George L. Hunt

George L. Hunt – Marine Ornithology: Some Thoughts on the Development of a Young Discipline

George L. Hunt


  • 1965 Harvard College. AB, Biology
  • 1965-1966 University of Pennsylvania.
  • 1971 Harvard University. Ph.D., Biology


  • 1970-1976 University of California, Irvine: Assistant Professor
  • 1976-1982 University of California, Irvine: Associate Professor
  • 1979-1983 University of California, Irvine: Chair, Department of Ecology and Evolutionary Biology
  • 1982-2005 University of California, Irvine: Professor
  • 2005- University of Washington, Research Professor

George writes:

One aspect of my research focuses on the ecology and behavior of marine birds and how spatial and temporal variability in marine ecosystems, at a variety of scales, influence marine bird foraging opportunities and reproductive performance. For successful and profitable foraging, many marine birds require concentrations of prey much greater than the overall average. My collaborators and I have investigated how various physical forcing mechanisms, in conjunction with the behavior of prey, result in the availability of profitable foraging opportunities. This work has investigated frontal systems, the importance of strong, shallow pycnoclines, tidal pumps, and the potential importance of localized, predictable production-based prey concentrations. This work has also led to an interest in how interannual and longer-scale variability in climate may influence the abundance and availability of prey necessary to support upper trophic level predators in marine ecosystems.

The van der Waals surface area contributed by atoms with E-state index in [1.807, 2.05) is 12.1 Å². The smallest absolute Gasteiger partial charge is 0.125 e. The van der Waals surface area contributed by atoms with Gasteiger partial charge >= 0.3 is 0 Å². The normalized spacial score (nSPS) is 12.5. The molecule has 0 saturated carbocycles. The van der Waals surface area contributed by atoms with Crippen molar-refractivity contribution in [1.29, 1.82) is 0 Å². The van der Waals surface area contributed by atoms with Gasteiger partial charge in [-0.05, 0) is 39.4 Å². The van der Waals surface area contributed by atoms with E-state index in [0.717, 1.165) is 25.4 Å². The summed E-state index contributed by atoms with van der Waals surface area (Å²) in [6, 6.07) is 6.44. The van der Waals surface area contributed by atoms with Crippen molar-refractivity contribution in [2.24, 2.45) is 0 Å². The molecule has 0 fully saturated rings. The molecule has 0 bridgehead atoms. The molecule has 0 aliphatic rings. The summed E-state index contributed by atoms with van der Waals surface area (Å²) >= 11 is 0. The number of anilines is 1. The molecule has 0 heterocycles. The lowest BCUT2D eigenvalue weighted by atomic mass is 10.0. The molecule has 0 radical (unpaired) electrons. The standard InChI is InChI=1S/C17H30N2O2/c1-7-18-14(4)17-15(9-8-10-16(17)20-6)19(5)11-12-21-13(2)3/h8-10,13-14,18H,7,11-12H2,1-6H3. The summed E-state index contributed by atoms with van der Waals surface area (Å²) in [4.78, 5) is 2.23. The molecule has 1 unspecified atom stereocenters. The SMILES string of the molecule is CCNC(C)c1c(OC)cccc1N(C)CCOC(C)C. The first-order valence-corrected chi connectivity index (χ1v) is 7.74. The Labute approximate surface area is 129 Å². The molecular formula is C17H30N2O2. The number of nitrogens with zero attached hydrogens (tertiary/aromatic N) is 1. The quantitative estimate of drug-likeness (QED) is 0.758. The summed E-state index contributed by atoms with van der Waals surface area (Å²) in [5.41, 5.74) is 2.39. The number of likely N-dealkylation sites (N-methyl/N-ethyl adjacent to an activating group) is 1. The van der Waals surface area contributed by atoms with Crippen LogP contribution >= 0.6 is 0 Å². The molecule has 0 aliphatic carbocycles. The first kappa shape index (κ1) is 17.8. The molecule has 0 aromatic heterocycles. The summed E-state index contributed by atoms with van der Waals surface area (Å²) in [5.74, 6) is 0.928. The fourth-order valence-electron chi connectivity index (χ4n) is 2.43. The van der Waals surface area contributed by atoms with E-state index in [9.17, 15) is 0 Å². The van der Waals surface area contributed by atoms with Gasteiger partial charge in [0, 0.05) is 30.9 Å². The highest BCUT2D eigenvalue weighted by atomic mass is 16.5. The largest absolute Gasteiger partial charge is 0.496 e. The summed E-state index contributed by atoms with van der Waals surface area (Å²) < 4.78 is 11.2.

A second facet of my research interests focuses on ecosystem-level investigations of spatial and temporal variability in the Bering Sea and Aleutian Islands marine ecosystems. In these collaborative, interdisciplinary studies, my colleagues and I have investigated the causes of the spatial heterogeneity in the distribution, abundance, and foraging ecology of marine birds in the Aleutian Archipelago. We have also investigated how interannual variability in extent of sea ice cover and the timing of melt-back can influence not only water column structure, but also the function the Bering Sea and its ability to support post-spring-bloom primary production and a food web, extending to marine birds, dependent on this production. Most recently, we have been investigating the importance of on- and cross-shelf fluxes of nutrients and zooplankton for support of shelf ecosystems, in particular those around the Pribilof Islands in Alaska.

An off-shoot of these studies has been the development of national and international programs for the investigation of how climate variability and warming may affect the sub-arctic seas. One effort, Ecosystem Studies of Sub-Arctic Seas (ESSAS), is a new regional program within the International GLOBEC program. US components of ESSAS are the Bering Ecosystem Study (BEST) program and the Bering Sea Integrated Ecosystem Research Program (BSIERP). ESSAS, BEST and BSIERP focus on how climate variability will impact the ability of marine ecosystems to provide sustainable goods and services, and on how the expected changes in the marine ecosystems of these seas will impact the people and cultures dependent upon them.

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